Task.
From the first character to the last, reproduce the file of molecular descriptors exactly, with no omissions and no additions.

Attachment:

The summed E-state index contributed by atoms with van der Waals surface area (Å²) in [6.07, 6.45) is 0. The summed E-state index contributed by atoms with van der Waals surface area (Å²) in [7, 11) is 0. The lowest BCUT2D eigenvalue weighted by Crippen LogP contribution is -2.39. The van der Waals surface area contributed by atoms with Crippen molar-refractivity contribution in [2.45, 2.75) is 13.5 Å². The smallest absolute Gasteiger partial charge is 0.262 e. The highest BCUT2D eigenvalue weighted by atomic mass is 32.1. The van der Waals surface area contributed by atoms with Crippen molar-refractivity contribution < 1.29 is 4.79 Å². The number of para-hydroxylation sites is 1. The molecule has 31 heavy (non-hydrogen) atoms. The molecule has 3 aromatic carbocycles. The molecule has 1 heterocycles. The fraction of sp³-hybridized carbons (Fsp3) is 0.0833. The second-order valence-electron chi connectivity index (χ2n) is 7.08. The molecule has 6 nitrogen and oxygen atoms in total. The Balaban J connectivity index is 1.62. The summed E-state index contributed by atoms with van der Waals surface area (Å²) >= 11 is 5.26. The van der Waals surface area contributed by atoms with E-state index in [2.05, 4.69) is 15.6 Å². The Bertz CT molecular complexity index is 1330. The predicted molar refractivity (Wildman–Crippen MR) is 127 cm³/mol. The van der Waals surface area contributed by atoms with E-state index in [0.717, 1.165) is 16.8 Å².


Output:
The summed E-state index contributed by atoms with van der Waals surface area (Å²) in [6.07, 6.45) is 0. The summed E-state index contributed by atoms with van der Waals surface area (Å²) in [7, 11) is 0. The lowest BCUT2D eigenvalue weighted by Crippen LogP contribution is -2.39. The van der Waals surface area contributed by atoms with Crippen molar-refractivity contribution in [2.45, 2.75) is 13.5 Å². The smallest absolute Gasteiger partial charge is 0.262 e. The highest BCUT2D eigenvalue weighted by atomic mass is 32.1. The van der Waals surface area contributed by atoms with Crippen molar-refractivity contribution < 1.29 is 4.79 Å². The number of para-hydroxylation sites is 1. The molecule has 31 heavy (non-hydrogen) atoms. The molecule has 3 aromatic carbocycles. The molecule has 1 heterocycles. The fraction of sp³-hybridized carbons (Fsp3) is 0.0833. The second-order valence-electron chi connectivity index (χ2n) is 7.08. The molecule has 6 nitrogen and oxygen atoms in total. The Balaban J connectivity index is 1.62. The summed E-state index contributed by atoms with van der Waals surface area (Å²) >= 11 is 5.26. The van der Waals surface area contributed by atoms with E-state index in [2.05, 4.69) is 15.6 Å². The Bertz CT molecular complexity index is 1330. The predicted molar refractivity (Wildman–Crippen MR) is 127 cm³/mol. The van der Waals surface area contributed by atoms with E-state index in [0.717, 1.165) is 16.8 Å².